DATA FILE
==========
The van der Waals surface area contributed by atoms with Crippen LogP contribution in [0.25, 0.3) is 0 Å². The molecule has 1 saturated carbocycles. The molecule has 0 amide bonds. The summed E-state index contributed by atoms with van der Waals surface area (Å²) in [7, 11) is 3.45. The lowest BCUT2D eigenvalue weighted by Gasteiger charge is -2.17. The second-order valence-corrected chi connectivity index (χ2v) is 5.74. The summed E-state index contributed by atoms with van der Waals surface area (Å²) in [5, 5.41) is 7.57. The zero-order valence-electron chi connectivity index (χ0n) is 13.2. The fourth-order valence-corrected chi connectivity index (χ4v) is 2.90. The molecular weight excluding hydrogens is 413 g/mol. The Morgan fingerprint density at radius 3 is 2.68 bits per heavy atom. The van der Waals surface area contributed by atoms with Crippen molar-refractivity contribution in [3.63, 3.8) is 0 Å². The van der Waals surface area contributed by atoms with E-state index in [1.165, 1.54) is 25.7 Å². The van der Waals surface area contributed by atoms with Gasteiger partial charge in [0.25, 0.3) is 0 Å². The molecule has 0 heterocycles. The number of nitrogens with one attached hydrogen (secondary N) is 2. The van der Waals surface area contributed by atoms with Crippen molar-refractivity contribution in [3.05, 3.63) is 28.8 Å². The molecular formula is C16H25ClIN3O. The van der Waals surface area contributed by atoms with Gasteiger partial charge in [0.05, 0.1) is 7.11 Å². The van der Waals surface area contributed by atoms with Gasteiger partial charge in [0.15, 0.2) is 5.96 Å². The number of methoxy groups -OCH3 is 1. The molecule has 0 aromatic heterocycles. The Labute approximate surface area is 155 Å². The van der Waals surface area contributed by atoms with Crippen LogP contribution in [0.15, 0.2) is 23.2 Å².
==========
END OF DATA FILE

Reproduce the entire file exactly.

The van der Waals surface area contributed by atoms with Crippen LogP contribution in [0.25, 0.3) is 0 Å². The molecule has 1 saturated carbocycles. The molecule has 0 amide bonds. The summed E-state index contributed by atoms with van der Waals surface area (Å²) in [7, 11) is 3.45. The lowest BCUT2D eigenvalue weighted by Gasteiger charge is -2.17. The second-order valence-corrected chi connectivity index (χ2v) is 5.74. The summed E-state index contributed by atoms with van der Waals surface area (Å²) in [5, 5.41) is 7.57. The zero-order valence-electron chi connectivity index (χ0n) is 13.2. The fourth-order valence-corrected chi connectivity index (χ4v) is 2.90. The molecular weight excluding hydrogens is 413 g/mol. The Morgan fingerprint density at radius 3 is 2.68 bits per heavy atom. The van der Waals surface area contributed by atoms with Crippen molar-refractivity contribution in [3.63, 3.8) is 0 Å². The van der Waals surface area contributed by atoms with E-state index in [1.165, 1.54) is 25.7 Å². The van der Waals surface area contributed by atoms with Gasteiger partial charge in [0.25, 0.3) is 0 Å². The molecule has 0 heterocycles. The number of nitrogens with one attached hydrogen (secondary N) is 2. The van der Waals surface area contributed by atoms with Crippen molar-refractivity contribution in [3.05, 3.63) is 28.8 Å². The molecular formula is C16H25ClIN3O. The van der Waals surface area contributed by atoms with Gasteiger partial charge in [0.05, 0.1) is 7.11 Å². The van der Waals surface area contributed by atoms with Gasteiger partial charge in [0.15, 0.2) is 5.96 Å². The number of methoxy groups -OCH3 is 1. The molecule has 0 aromatic heterocycles. The Labute approximate surface area is 155 Å². The van der Waals surface area contributed by atoms with Crippen LogP contribution in [0.15, 0.2) is 23.2 Å².